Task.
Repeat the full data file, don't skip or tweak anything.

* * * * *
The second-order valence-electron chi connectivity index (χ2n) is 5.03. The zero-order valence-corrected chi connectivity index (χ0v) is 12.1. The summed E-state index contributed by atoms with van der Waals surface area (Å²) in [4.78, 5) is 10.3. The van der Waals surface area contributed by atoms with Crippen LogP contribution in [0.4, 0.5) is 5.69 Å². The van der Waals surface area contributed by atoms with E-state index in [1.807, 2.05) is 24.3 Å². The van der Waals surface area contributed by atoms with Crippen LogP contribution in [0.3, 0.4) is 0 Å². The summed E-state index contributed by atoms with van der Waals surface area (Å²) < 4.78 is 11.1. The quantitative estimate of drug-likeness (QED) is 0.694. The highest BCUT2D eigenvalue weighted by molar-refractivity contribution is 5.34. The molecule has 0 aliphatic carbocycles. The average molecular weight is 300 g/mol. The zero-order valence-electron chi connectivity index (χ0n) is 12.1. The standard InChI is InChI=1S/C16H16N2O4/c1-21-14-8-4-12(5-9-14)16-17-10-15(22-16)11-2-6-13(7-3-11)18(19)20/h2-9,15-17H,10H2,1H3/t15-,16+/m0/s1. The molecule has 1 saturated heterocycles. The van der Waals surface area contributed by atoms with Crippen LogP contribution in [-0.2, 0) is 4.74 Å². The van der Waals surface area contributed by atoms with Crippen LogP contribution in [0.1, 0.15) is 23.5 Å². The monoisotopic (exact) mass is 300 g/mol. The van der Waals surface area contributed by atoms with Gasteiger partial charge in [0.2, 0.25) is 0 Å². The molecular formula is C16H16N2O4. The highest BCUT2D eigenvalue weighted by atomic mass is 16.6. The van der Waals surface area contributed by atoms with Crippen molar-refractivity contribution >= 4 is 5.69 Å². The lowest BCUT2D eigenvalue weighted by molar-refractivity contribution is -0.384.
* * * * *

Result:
The second-order valence-electron chi connectivity index (χ2n) is 5.03. The zero-order valence-corrected chi connectivity index (χ0v) is 12.1. The summed E-state index contributed by atoms with van der Waals surface area (Å²) in [4.78, 5) is 10.3. The van der Waals surface area contributed by atoms with Crippen LogP contribution in [0.4, 0.5) is 5.69 Å². The van der Waals surface area contributed by atoms with E-state index in [1.807, 2.05) is 24.3 Å². The van der Waals surface area contributed by atoms with Crippen LogP contribution in [0.3, 0.4) is 0 Å². The summed E-state index contributed by atoms with van der Waals surface area (Å²) < 4.78 is 11.1. The quantitative estimate of drug-likeness (QED) is 0.694. The highest BCUT2D eigenvalue weighted by molar-refractivity contribution is 5.34. The molecule has 0 aliphatic carbocycles. The average molecular weight is 300 g/mol. The zero-order valence-electron chi connectivity index (χ0n) is 12.1. The standard InChI is InChI=1S/C16H16N2O4/c1-21-14-8-4-12(5-9-14)16-17-10-15(22-16)11-2-6-13(7-3-11)18(19)20/h2-9,15-17H,10H2,1H3/t15-,16+/m0/s1. The molecule has 1 saturated heterocycles. The van der Waals surface area contributed by atoms with Crippen LogP contribution in [-0.2, 0) is 4.74 Å². The van der Waals surface area contributed by atoms with Crippen LogP contribution in [0.1, 0.15) is 23.5 Å². The monoisotopic (exact) mass is 300 g/mol. The van der Waals surface area contributed by atoms with Gasteiger partial charge in [0.2, 0.25) is 0 Å². The molecular formula is C16H16N2O4. The highest BCUT2D eigenvalue weighted by atomic mass is 16.6. The van der Waals surface area contributed by atoms with Crippen molar-refractivity contribution >= 4 is 5.69 Å². The lowest BCUT2D eigenvalue weighted by molar-refractivity contribution is -0.384.